Dublin: A Walking Tour of the Main Sights

Ready to explore Dublin on foot? Follow this guide to cover the compact Irish capital and see all of the main sights without needed to hop on a guided Dublin tour.

01 of 09

Starting Out on O'Connell Bridge

O'Connell Bridge in Dublin, Ireland

 TripSavvy / Jamie Ditaranto

A walking tour of Dublin, self-guided, does it need a lot of preparation and map-work? Actually, it does not, as Ireland's capital is ideal for a leisurely stroll that will take in most of the top attractions too.

Most of the best sights of Dublin are situated in a comparatively small area. To get a good impression of this lively and historic city you only need to take a walk. And you can travel light as shelter from rain and refreshments can be found virtually everywhere. The whole tour of Dublin's Fair City should take anything between two and six hours - two hours for energetic walkers and without lingering too long at any place, six hours including stops, the Trinity College tour and a pause or two in a café. So put on your walking shoes and off we go ...

Start your walk on O'Connell Bridge, the nearest equivalent of a central place Dublin can boast. Reputed to be one of the only bridge in the world that is wider than it is actually long, this is the heart of Dublin, admire the view for a few minutes, then start walking up O'Connell Street. Cross over to the central reservation and have a good look at the O'Connell Memorial with its magnificent statues full of allegory. See an angel crushing a serpent, spot the faithful Irish wolfhound and notice some bullet holes. These were caused by gunfire during the fighting in 1916 and have never been repaired.

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02 of 09

O'Connell Street and the General Post Office

General Post Office in Dublin, Ireland

 TripSavvy / Jamie Ditaranto

Further statues and "The Spire of Dublin" await you—the latter was erected to mark the millennium and is also known as "The Stiletto in the Ghetto."

Of the impressive buildings on O'Connell Street, the General Post Office takes pride of place. This was the central fighting area of 1916 but has been lovingly restored - it is open to the public during daytime as it still is Dublin's GPO. Have a look around and maybe buy some commemorative stamps in the Philatelic Office. Then continue up O'Connell Street, past the trompe d'oeil Carlton Cinema and on to the Parnell Statue.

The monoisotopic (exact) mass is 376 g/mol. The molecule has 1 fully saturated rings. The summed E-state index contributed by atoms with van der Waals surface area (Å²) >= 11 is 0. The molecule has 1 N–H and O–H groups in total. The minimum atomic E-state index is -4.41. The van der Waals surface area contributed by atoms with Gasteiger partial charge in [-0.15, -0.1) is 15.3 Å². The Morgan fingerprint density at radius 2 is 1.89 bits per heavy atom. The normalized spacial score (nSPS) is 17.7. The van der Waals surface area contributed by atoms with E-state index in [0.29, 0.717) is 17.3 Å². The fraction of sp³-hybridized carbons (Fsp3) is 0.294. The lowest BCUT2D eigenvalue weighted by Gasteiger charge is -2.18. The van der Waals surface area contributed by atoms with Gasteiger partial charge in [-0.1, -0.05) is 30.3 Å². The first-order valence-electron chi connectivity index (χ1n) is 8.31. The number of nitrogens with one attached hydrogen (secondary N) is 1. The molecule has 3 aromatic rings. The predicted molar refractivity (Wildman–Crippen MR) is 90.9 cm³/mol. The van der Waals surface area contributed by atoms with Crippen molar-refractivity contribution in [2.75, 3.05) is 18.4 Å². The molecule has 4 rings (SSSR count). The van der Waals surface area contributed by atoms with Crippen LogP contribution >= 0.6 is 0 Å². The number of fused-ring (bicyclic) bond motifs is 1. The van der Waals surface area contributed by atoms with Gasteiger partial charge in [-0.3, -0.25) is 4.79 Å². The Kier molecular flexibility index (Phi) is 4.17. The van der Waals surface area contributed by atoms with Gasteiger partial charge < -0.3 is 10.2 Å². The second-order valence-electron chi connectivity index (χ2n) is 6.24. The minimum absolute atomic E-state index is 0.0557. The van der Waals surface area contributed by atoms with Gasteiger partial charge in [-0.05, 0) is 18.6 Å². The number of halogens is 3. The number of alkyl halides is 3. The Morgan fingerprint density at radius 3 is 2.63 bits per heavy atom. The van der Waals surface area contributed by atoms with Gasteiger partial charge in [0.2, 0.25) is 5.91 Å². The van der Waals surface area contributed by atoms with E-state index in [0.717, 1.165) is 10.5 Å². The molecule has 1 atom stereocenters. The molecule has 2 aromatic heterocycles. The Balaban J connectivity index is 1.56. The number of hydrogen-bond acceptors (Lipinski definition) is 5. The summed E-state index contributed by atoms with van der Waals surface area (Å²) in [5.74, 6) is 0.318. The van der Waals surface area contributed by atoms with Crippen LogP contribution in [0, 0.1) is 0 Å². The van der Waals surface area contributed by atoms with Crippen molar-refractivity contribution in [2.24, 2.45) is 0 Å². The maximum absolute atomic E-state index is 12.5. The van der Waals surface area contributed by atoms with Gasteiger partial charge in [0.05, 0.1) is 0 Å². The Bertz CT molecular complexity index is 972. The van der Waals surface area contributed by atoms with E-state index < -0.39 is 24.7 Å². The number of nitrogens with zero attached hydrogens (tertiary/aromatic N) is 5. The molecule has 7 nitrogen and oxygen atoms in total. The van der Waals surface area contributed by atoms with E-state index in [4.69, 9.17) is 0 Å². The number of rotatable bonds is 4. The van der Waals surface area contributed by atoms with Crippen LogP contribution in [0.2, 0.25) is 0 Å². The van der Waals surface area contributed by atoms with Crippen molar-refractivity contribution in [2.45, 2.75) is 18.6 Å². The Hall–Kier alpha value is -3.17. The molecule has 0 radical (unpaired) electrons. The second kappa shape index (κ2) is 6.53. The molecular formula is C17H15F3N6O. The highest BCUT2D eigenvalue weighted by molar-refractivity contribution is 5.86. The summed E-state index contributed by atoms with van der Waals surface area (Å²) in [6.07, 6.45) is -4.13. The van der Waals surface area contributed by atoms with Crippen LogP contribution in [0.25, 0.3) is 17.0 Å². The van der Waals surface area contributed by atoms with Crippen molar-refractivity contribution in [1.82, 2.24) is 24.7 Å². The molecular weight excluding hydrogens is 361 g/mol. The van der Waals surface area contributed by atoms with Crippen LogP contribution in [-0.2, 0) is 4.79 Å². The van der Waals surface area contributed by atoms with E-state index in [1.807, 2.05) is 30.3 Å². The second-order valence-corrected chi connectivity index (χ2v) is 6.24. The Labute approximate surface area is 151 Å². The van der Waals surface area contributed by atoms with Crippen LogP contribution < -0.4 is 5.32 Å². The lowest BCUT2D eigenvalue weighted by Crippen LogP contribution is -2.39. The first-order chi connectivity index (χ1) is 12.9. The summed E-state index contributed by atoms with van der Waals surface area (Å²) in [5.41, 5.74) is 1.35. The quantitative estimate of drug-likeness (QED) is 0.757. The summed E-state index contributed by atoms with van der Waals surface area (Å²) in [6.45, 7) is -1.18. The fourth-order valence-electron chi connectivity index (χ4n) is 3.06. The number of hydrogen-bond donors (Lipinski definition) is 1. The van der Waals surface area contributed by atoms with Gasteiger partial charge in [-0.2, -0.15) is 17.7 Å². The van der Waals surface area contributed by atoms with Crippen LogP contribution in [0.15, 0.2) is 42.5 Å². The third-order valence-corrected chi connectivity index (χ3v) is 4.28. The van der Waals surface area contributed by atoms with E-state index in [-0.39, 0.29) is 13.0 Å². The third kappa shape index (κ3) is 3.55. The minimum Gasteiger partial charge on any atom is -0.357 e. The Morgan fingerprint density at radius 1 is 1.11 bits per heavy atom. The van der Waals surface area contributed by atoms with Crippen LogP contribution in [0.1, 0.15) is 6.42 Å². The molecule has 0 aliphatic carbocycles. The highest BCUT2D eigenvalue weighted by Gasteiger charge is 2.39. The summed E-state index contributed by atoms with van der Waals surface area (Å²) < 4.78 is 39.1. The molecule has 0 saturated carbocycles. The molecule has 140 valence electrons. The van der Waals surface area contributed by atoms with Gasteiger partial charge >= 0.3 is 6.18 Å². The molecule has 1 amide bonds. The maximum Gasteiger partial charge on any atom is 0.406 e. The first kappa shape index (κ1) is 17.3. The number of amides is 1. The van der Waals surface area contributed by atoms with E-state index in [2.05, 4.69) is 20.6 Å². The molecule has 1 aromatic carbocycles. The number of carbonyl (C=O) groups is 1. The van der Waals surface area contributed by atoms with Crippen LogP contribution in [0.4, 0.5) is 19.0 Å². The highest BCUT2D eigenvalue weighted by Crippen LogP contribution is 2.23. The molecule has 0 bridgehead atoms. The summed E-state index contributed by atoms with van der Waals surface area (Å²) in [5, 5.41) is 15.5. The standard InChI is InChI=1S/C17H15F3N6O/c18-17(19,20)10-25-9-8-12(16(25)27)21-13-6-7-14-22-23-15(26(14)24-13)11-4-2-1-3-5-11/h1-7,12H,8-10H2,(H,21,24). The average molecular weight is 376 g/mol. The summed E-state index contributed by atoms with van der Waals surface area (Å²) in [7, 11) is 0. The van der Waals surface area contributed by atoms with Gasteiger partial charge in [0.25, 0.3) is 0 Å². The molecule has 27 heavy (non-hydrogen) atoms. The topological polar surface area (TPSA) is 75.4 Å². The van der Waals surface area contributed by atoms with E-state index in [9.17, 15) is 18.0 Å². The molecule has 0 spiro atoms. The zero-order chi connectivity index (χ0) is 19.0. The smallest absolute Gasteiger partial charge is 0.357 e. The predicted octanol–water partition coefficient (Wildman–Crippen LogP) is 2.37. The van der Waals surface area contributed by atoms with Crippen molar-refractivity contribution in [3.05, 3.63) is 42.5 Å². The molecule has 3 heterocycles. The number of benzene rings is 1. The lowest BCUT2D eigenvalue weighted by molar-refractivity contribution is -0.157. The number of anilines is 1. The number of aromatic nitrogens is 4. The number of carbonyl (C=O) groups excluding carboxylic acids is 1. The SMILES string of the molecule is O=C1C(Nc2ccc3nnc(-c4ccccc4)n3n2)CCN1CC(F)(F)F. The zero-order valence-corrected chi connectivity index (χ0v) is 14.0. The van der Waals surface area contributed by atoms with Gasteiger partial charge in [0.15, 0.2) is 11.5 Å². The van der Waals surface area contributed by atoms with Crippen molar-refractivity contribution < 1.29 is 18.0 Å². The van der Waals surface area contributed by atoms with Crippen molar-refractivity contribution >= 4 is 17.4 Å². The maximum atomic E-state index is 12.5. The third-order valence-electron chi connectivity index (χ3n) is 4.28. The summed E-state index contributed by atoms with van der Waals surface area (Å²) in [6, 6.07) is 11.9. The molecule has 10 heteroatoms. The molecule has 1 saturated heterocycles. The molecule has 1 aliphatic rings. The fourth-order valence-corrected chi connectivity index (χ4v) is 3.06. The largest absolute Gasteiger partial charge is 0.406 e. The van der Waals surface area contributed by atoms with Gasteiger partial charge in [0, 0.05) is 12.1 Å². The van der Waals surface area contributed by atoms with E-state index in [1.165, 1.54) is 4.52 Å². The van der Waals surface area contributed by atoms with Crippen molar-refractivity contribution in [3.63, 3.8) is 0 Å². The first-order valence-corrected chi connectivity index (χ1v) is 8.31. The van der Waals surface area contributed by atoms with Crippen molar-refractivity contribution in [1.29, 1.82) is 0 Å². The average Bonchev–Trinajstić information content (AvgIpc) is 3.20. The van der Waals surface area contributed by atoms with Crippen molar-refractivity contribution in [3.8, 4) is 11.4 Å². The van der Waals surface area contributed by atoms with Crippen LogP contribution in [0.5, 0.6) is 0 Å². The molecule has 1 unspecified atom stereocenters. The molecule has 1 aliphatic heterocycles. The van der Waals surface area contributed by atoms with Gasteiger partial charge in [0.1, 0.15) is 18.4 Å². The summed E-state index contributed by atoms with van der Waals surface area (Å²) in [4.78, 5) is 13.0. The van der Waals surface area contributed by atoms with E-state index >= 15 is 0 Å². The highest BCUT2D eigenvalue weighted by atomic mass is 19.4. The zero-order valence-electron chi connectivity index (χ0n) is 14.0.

Charles Stewart Parnell is remembered more low-key than O'Connell but his monument is among the most beautiful in Dublin. Walk around it and read the names of all 32 counties ... including pre-independence "King's County" and "Queen's County". Carry on past the "Ambassador" (a former cinema converted to a rock venue) for a walk around Parnell Square. You will pass a small monument with a broken chain and an Irish inscription commemorating the founding of the nationalist Irish Volunteers in 1913 on your left.

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03 of 09

The Garden of Remembrance and Moore Street Market

Traditional way of getting around at the Moore Street market - County Dublin, Dublin
Oliver Strewe/Getty Images

Continue towards the magnificent Presbyterian Church and reach the Garden of Remembrance. These were established to honor all the victims of the fight for Irish independence - at all times. The theme is mythical. The large pond, forming a cross, has representations of discarded bronze age weapons at its bottom. The focus of attention will almost invariably be on the massive statue showing the transformation of the "Children of Lír", an evocative and fitting memorial.

When you leave the Garden continue the walk by turning left and then left and left again, passing the historic (and still very busy) Rotunda Hospital and the low-key headquarters of Sinn Fein until you hit Parnell Street. Turn right and then left again into Moore Street, noticing how Dubliners have elevated jaywalking to an art form. Moore Street itself is a semi-pedestrian zone and a collision of Dublin old and new. Traditional street traders hawk their wares from barrows and you might jostle for a place with a horse looking for a snack. The modern ILAC-Centre is on your right, countless Asian, African and East European "supermarkets" are on your left. Smuggled tobacco and cigarettes are sold next to butchers who do a mean breakfast roll. Take some time to enjoy this truly cosmopolitan and colorful area and then take a right into Henry Street to see South Dublin's premier shopping street.

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04 of 09

Ha'penny Bridge, Temple Bar and the Bank of Ireland